by Mike Telin
“Some of my favorite shows are singing with pops orchestras,” vocalist and American Idol winner Melinda Doolittle said during a recent telephone conversation. “It’s such an exhilarating feeling. There’s nothing like having a massive orchestra behind you playing the songs you love. And this is my very first New Year’s Eve symphony show, so I’m even more excited.”
On Saturday, December 31st at Severance Hall, Carl Topilow and the Cleveland POPS Orchestra will ring in 2017 with their 21st Annual New Year’s Eve Celebration. The festivities begin at 9:00 pm with a two-hour concert featuring Melinda Doolittle and the Orchestra performing Broadway songs, contemporary pops and jazz hits, and a tribute to some of the great American soul singers — Aretha Franklin, Gladys Knight, Tina Turner, Gloria Gaynor, and Marvin Gaye.
Following the concert, audiences can dance their way into the new year to live music. Topilow and an ensemble of Cleveland POPS members will play in the Grand Foyer, while the No-Name Band will play rock music in the Smith Lobby.
“I absolutely adore Maestro Carl,” Doolittle said. “I first performed with him and the Orchestra when I was part of the Michael W. Smith Christmas tour. The Cleveland POPS is so amazing — that’s going to make this concert a fun night for me and everyone.”
Melinda Doolittle came to prominence during season six of American Idol in 2007. Although she finished third, Doolittle was the personal favorite of Simon Cowell. Since then she has performed at venues ranging from the Rock and Rock Hall of Fame to The White House, from the Copa Room to Carnegie Hall. She has performed as soloist with the Boston Pops, Charlotte Symphony, United States Air Force Orchestra, and the Cincinnati Pops — a stellar career considering that Doolittle was, by her own admission, a terrible singer as a child.
“Music has always been part of what moves me,” she said. “I love the stories that you can tell through song, but I was actually an awful singer growing up. I was tone deaf. When they played a note on the piano I wouldn’t be anywhere close to it, but I loved singing so much that I auditioned for the choir. They told me that I had a lot of charisma, so they put me in the middle and told me to smile really big and move my mouth — but don’t let sound come out.”
Doolittle recalled her mother’s advice when she said she wanted to be a singer. “My mom said, ‘Oh baby, you’re going to have to pray hard.’ So I prayed and I practiced, and the summer before seventh grade, something clicked. My voice changed, my ear changed, I was able to hear harmonies, and I have not stopped singing since.”
After graduating from high school, Doolittle decided to study music at Belmont University in Nashville, where she got her first job as a backup singer for a recording session. “I could not believe that people paid me to do that. I was just overjoyed,” she said. “Nashville is a word-of-mouth city and thankfully that first session went really well, so I started getting more and more calls to sing background while I was still in school.”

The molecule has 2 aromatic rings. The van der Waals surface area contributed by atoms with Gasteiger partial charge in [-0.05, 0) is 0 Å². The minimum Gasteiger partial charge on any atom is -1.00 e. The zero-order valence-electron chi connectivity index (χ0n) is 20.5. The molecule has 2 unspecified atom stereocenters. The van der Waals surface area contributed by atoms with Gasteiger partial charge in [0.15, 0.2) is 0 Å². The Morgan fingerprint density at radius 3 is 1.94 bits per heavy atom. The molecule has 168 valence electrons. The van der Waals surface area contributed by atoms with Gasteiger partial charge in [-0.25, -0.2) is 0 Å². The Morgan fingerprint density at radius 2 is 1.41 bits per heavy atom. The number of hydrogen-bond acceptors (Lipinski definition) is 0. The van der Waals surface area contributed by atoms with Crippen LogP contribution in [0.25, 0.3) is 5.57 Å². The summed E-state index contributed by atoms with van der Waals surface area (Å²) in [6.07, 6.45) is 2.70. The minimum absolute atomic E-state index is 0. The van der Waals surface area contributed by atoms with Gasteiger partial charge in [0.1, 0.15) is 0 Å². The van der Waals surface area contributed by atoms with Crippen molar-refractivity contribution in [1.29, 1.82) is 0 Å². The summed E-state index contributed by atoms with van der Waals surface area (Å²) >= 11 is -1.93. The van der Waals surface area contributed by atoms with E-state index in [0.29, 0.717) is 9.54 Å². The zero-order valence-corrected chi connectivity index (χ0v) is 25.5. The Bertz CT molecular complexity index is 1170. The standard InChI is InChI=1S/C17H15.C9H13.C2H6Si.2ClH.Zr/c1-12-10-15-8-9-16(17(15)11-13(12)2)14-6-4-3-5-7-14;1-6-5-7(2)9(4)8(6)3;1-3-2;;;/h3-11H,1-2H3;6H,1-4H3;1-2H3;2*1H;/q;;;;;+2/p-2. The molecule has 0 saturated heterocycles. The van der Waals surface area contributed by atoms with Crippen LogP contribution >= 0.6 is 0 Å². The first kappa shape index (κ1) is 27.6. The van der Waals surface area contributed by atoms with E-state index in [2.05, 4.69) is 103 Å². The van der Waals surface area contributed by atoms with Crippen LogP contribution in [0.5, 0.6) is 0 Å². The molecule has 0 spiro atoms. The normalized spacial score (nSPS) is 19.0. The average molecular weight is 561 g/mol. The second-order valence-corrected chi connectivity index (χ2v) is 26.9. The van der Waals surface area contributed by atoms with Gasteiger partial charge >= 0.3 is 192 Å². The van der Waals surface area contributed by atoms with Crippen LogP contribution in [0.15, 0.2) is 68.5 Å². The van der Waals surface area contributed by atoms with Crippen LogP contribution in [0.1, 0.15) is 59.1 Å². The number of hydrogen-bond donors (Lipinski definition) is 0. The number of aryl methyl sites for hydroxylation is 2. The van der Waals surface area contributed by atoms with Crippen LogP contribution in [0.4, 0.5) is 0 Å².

After college, Doolittle established herself as a go-to background singer, performing with artists like the Anointed, Michael McDonald, Aretha Franklin, BeBe and CeCe Winans, Aaron Neville, and Jonny Lang. “It was an amazing job that I loved. It never dawned on me to be a lead artist.”
At the urging of a friend, Doolittle decided to enter the American Idol auditions in Memphis, and much to her surprise, was invited back. “At first I didn’t want to return, but my mom said that she raised me to be a woman of my word. So I went back — and talk about life changing! Everything happens so instantly with a show like American Idol. I had to figure out who I was as an artist because I was so used to blending. It was quite the experience and I’m so glad that I did it. I love my new job, and when I get to travel with my own background singers it’s always a cool, full-circle moment.”
As a singer who performs a variety of genres, Doolittle said that she enjoys the process of figuring out how to make a song her own. “I love love songs. Most of the time I’ll start by reading the lyrics and figure out how I would say them to somebody — and that’s how I’ll sing them. When I take a soul, jazz, or Broadway song and figure out how to make it work for me, all of those genres blend together.”
Doolittle said that staying vocally healthy is important to her. “I have a coach, Janet Kenyon, because I believe there’s always room to get better at your craft, and she is just phenomenal. It’s good to take care of your instrument just like an orchestral musician does, but it is quite different when your body is your instrument. I tell my band that I’m the boring person on tour, because when the show is over I have to go to bed so I can do it again tomorrow. But to feel like you’re flying on a bed of string sounds when you’re onstage is more than worth it.”
When not working, Melinda Doolittle relaxes by watching old movies, especially Anne of Green Gables. “If I’m feeling really adventurous, I like to beat people at air hockey. I also do Tae Bo. There’s a gym down the street so I can punch and kick, then get my rest. I’m always on the go so I normally shut it down when I get home.”
Published on ClevelandClassical.com December 19, 2016.
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